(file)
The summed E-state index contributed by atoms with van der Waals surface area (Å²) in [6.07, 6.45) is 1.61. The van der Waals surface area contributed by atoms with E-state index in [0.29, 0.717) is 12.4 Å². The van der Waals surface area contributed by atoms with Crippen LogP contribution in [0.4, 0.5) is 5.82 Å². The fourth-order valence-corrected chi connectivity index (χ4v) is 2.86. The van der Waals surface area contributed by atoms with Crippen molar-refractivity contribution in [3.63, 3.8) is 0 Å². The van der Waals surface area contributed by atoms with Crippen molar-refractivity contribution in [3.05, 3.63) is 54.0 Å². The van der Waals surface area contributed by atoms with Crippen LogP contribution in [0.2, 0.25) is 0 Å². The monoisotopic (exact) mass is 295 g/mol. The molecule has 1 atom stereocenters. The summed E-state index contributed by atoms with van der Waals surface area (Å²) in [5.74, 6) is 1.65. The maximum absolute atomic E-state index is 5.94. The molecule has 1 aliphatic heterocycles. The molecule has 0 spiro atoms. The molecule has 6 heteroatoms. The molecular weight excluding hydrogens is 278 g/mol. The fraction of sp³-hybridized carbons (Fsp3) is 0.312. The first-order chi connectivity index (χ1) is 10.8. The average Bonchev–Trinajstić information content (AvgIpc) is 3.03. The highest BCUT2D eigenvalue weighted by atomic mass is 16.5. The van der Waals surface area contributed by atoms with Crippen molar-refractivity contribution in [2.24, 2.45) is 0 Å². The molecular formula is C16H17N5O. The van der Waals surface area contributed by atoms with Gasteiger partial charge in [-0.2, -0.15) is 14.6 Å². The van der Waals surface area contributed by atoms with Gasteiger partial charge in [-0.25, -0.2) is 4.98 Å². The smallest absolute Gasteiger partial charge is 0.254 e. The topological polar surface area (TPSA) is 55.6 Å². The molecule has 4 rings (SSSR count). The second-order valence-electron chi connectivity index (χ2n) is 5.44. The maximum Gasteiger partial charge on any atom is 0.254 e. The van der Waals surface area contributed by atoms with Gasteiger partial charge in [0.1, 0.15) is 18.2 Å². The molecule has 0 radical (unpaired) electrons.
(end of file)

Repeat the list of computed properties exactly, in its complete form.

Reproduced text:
The summed E-state index contributed by atoms with van der Waals surface area (Å²) in [6.07, 6.45) is 1.61. The van der Waals surface area contributed by atoms with E-state index in [0.29, 0.717) is 12.4 Å². The van der Waals surface area contributed by atoms with Crippen LogP contribution in [0.4, 0.5) is 5.82 Å². The fourth-order valence-corrected chi connectivity index (χ4v) is 2.86. The van der Waals surface area contributed by atoms with Crippen molar-refractivity contribution in [3.63, 3.8) is 0 Å². The van der Waals surface area contributed by atoms with Crippen molar-refractivity contribution in [3.05, 3.63) is 54.0 Å². The van der Waals surface area contributed by atoms with Crippen LogP contribution in [0.2, 0.25) is 0 Å². The monoisotopic (exact) mass is 295 g/mol. The molecule has 1 atom stereocenters. The summed E-state index contributed by atoms with van der Waals surface area (Å²) in [5.74, 6) is 1.65. The maximum absolute atomic E-state index is 5.94. The molecule has 1 aliphatic heterocycles. The molecule has 0 spiro atoms. The molecule has 6 heteroatoms. The molecular weight excluding hydrogens is 278 g/mol. The fraction of sp³-hybridized carbons (Fsp3) is 0.312. The first-order chi connectivity index (χ1) is 10.8. The average Bonchev–Trinajstić information content (AvgIpc) is 3.03. The highest BCUT2D eigenvalue weighted by atomic mass is 16.5. The van der Waals surface area contributed by atoms with Crippen molar-refractivity contribution in [2.24, 2.45) is 0 Å². The molecular formula is C16H17N5O. The van der Waals surface area contributed by atoms with Gasteiger partial charge in [-0.2, -0.15) is 14.6 Å². The van der Waals surface area contributed by atoms with Gasteiger partial charge in [-0.25, -0.2) is 4.98 Å². The smallest absolute Gasteiger partial charge is 0.254 e. The topological polar surface area (TPSA) is 55.6 Å². The molecule has 4 rings (SSSR count). The second-order valence-electron chi connectivity index (χ2n) is 5.44. The maximum Gasteiger partial charge on any atom is 0.254 e. The van der Waals surface area contributed by atoms with Gasteiger partial charge in [0.1, 0.15) is 18.2 Å². The molecule has 0 radical (unpaired) electrons.